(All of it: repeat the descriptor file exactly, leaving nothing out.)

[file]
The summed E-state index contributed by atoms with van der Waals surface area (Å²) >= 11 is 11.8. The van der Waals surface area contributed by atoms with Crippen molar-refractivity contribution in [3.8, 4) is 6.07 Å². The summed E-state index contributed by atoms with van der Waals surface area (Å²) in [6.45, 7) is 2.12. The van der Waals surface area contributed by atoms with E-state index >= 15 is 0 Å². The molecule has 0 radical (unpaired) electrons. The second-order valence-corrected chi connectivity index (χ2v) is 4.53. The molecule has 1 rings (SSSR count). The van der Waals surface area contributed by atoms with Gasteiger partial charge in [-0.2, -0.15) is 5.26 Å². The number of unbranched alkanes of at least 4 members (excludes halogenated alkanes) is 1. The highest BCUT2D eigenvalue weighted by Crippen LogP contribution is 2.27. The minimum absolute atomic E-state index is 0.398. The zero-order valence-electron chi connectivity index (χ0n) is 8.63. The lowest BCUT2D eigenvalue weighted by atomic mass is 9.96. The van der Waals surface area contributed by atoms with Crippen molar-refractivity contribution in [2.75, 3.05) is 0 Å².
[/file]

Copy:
The summed E-state index contributed by atoms with van der Waals surface area (Å²) >= 11 is 11.8. The van der Waals surface area contributed by atoms with Crippen molar-refractivity contribution in [3.8, 4) is 6.07 Å². The summed E-state index contributed by atoms with van der Waals surface area (Å²) in [6.45, 7) is 2.12. The van der Waals surface area contributed by atoms with E-state index >= 15 is 0 Å². The molecule has 0 radical (unpaired) electrons. The second-order valence-corrected chi connectivity index (χ2v) is 4.53. The molecule has 1 rings (SSSR count). The van der Waals surface area contributed by atoms with Gasteiger partial charge in [-0.2, -0.15) is 5.26 Å². The number of unbranched alkanes of at least 4 members (excludes halogenated alkanes) is 1. The highest BCUT2D eigenvalue weighted by Crippen LogP contribution is 2.27. The minimum absolute atomic E-state index is 0.398. The zero-order valence-electron chi connectivity index (χ0n) is 8.63. The lowest BCUT2D eigenvalue weighted by atomic mass is 9.96. The van der Waals surface area contributed by atoms with Crippen molar-refractivity contribution in [2.75, 3.05) is 0 Å².